‘Don’t make Dublin a Museum’: Urban Heritage and Modern Architecture in Dublin, 1957–71

Research output: Contribution to journalArticle (Academic Journal)peer-review

Abstract

In 1958, the architect and journalist Niall Montgomery gave a paper at the Architectural Association on his ideas for the future of Dublin, unambiguously entitled ‘That’ll All Have to Come Down.’ 1 He told the assembled crowd of architects that the eighteenth-century city was ‘a cenotaph, empty tomb of that really underprivileged figure, the Unknown Nobleman, and it even has its perpetual flame—dry rot.’ 2 To replace this decrepit ‘empty tomb’, memorializing a departed aristocracy, he called for the complete reconstruction of the city. Taking inspiration from the architect Le Corbusier, he suggested that the relics of the colonial past should be erased, and that Dublin should be recreated as a rational, efficient, and modern urban environment using the latest technologies and materials. This future city would feature ‘houses from fifteen to twenty stories high, with lifts all the way up, roof gardens and...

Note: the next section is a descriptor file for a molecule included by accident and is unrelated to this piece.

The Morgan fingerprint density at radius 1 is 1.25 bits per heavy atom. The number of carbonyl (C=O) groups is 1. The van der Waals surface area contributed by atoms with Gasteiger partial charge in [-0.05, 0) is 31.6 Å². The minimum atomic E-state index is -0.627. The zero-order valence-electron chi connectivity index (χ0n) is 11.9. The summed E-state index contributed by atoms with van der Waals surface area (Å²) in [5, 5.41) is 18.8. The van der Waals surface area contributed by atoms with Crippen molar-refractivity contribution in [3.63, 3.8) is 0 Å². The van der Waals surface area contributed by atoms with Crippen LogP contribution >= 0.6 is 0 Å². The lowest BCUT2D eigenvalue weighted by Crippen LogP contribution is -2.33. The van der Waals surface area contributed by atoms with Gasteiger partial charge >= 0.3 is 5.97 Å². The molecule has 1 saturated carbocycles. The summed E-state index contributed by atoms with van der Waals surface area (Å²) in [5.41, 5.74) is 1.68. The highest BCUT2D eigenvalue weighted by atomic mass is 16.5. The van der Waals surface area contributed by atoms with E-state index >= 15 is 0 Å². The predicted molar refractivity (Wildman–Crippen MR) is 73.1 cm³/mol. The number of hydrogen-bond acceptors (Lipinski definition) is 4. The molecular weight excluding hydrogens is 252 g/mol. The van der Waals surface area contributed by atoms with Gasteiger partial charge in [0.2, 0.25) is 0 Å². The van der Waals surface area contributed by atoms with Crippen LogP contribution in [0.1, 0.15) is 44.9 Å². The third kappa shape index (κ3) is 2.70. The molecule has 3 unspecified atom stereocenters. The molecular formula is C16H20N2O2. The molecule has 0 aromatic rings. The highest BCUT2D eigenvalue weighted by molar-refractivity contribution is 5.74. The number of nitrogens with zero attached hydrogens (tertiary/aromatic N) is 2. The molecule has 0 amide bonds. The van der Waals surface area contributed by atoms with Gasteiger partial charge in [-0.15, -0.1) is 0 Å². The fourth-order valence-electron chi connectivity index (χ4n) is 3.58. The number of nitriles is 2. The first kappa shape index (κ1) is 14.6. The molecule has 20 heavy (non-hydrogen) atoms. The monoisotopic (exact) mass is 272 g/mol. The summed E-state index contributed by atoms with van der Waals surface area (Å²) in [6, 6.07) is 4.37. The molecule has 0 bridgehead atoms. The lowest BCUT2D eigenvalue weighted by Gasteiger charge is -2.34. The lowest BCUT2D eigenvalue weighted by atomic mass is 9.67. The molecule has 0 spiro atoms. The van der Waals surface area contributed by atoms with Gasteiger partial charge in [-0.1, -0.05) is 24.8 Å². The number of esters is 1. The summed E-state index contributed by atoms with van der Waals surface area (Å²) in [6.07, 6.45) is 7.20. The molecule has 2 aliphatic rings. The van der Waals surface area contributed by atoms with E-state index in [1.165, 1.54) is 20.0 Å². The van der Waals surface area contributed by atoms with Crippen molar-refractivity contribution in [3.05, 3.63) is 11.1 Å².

Original languageEnglish
Pages (from-to)349-367
Number of pages19
JournalPast and Present
Volume226
Issue numberSupplement 10
DOIs
Publication statusPublished - 2 Feb 2015

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